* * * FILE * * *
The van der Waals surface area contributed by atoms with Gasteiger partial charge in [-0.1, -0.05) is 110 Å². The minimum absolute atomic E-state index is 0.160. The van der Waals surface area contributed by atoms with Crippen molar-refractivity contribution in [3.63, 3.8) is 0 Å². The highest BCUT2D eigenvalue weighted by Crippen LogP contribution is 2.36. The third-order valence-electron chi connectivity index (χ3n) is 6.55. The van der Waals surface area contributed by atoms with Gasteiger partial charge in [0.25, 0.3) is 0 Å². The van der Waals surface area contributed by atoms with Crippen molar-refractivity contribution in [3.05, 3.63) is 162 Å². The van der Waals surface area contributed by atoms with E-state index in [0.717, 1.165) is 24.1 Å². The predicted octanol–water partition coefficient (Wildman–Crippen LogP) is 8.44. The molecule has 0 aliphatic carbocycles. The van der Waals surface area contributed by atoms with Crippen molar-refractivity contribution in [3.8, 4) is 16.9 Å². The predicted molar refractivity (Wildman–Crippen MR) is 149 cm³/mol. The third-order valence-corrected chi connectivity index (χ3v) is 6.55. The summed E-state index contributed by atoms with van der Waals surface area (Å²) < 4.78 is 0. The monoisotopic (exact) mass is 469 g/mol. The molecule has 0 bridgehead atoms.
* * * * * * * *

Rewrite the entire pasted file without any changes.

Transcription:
The van der Waals surface area contributed by atoms with Gasteiger partial charge in [-0.1, -0.05) is 110 Å². The minimum absolute atomic E-state index is 0.160. The van der Waals surface area contributed by atoms with Crippen molar-refractivity contribution in [3.63, 3.8) is 0 Å². The highest BCUT2D eigenvalue weighted by Crippen LogP contribution is 2.36. The third-order valence-electron chi connectivity index (χ3n) is 6.55. The van der Waals surface area contributed by atoms with Gasteiger partial charge in [0.25, 0.3) is 0 Å². The van der Waals surface area contributed by atoms with Crippen molar-refractivity contribution in [3.05, 3.63) is 162 Å². The van der Waals surface area contributed by atoms with E-state index in [0.717, 1.165) is 24.1 Å². The predicted octanol–water partition coefficient (Wildman–Crippen LogP) is 8.44. The molecule has 0 aliphatic carbocycles. The van der Waals surface area contributed by atoms with Crippen molar-refractivity contribution in [3.8, 4) is 16.9 Å². The predicted molar refractivity (Wildman–Crippen MR) is 149 cm³/mol. The third-order valence-corrected chi connectivity index (χ3v) is 6.55. The summed E-state index contributed by atoms with van der Waals surface area (Å²) < 4.78 is 0. The monoisotopic (exact) mass is 469 g/mol. The molecule has 0 bridgehead atoms.